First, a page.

The 132-page report says: “Preventing counterfeiting and piracy isn’t just about protecting the innocent from criminals, it’s about maintaining the credibility of legitimate trade. Counterfeit car parts can affect both Original Equipment Manufacturers and aftermarket businesses alike. Counterfeiters are becoming more skilled in making fake parts, with packaging that looks identical to genuine ones. 

“Whilst parts might look the same, they are unlikely to perform to the same standard and in many cases, the counterfeits are produced using dangerous and substandard materials, which have not been properly tested.” 

The latest figures show an increase in the global trade of fake vehicle-related parts, which is now worth $10 billion.  Fraudulent products being sold online is a trend that is increasing in line with the growth of internet sales. The IAAF says when purchasing parts online, it is crucial that people know who they are buying their parts from. Reputable suppliers will have a certificate of OE matching quality that they will be able to provide customers with. 

Wendy Williamson, IAAF Chief executive said: “It is important, now more than ever, that suppliers, distributors and garages are aware of the origin of the parts they are using. We look forward to carrying on working with the IPO and other partners to keep raising awareness in the supply chain and to consumers, and to encourage reporting of counterfeit goods.” 

Counterfeit parts guidance is available on the IPO’s website www.ipo.gov.uk 

IAAF joins forces with IPO for Counterfeit Awareness 2019

Wendy Williamson, Chief Executive of the Independent Automotive Aftermarket Federation (IAAF) has lent further support in the fight against fake goods, when she attended Counterfeit Awareness 2019 in Bristol on July 4, in conjunction with IPO.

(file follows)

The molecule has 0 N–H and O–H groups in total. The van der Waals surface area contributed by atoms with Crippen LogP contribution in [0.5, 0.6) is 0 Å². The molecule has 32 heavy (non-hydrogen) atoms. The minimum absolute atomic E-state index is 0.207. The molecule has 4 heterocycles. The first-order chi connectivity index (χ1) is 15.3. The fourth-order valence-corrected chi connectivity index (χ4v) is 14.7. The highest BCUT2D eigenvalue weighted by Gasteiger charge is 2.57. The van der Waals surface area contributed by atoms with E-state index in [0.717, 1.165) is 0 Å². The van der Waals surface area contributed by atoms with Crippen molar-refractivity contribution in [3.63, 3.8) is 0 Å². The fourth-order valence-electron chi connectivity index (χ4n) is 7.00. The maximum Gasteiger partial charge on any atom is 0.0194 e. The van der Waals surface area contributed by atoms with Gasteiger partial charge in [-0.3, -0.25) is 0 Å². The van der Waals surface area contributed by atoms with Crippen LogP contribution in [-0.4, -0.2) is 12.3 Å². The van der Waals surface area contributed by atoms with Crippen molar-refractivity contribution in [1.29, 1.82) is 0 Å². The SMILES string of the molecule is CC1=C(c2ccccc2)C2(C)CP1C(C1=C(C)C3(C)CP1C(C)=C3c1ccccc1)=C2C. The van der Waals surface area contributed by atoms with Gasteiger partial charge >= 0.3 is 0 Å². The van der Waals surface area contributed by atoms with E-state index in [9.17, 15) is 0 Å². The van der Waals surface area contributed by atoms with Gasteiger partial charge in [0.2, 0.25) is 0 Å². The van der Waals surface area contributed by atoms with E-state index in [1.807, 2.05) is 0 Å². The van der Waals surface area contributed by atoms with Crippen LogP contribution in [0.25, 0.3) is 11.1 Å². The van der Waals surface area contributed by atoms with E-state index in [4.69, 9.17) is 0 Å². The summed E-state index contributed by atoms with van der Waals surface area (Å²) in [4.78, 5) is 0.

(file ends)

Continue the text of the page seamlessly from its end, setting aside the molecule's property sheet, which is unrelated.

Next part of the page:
The event, promoted by MoD Counterfeit Avoidance Working Group (CAWG), provided an ideal opportunity to learn how MoD and its suppliers tackle not just counterfeiting but substandard parts in the defence industry. The event was attended by over 200 people, with the focus very much on counterfeit avoidance within the supply chain, quality and standards and dealing with the fallout when parts enter the legitimate supply chain.

Williamson delivered a joint presentation with Helen Barnham from the Intellectual Property Office (IPO) on Counterfeit in the automotive aftermarket – Safety risks and challenges, which was well received by delegates.

She gave an overview of the IAAF’s activity over the last 12 months in support of the IPO’s campaign, as well as demonstrating a number of examples of counterfeit parts from across the automotive sector and the potential issues they can cause.

The audience also got to hear how much of a widespread problem counterfeit is and is not just restricted to product such as braking, lighting, bearings and spark plugs. Williamson highlighted the increasing difficulty in identifying fake parts, with far reaching consequences of handling such products. Besides “invalidating your warranty”, Williamson stated, “counterfeiting is not safe as the products have not been properly tested and are unlikely to perform as they should, which will potentially cost lives.”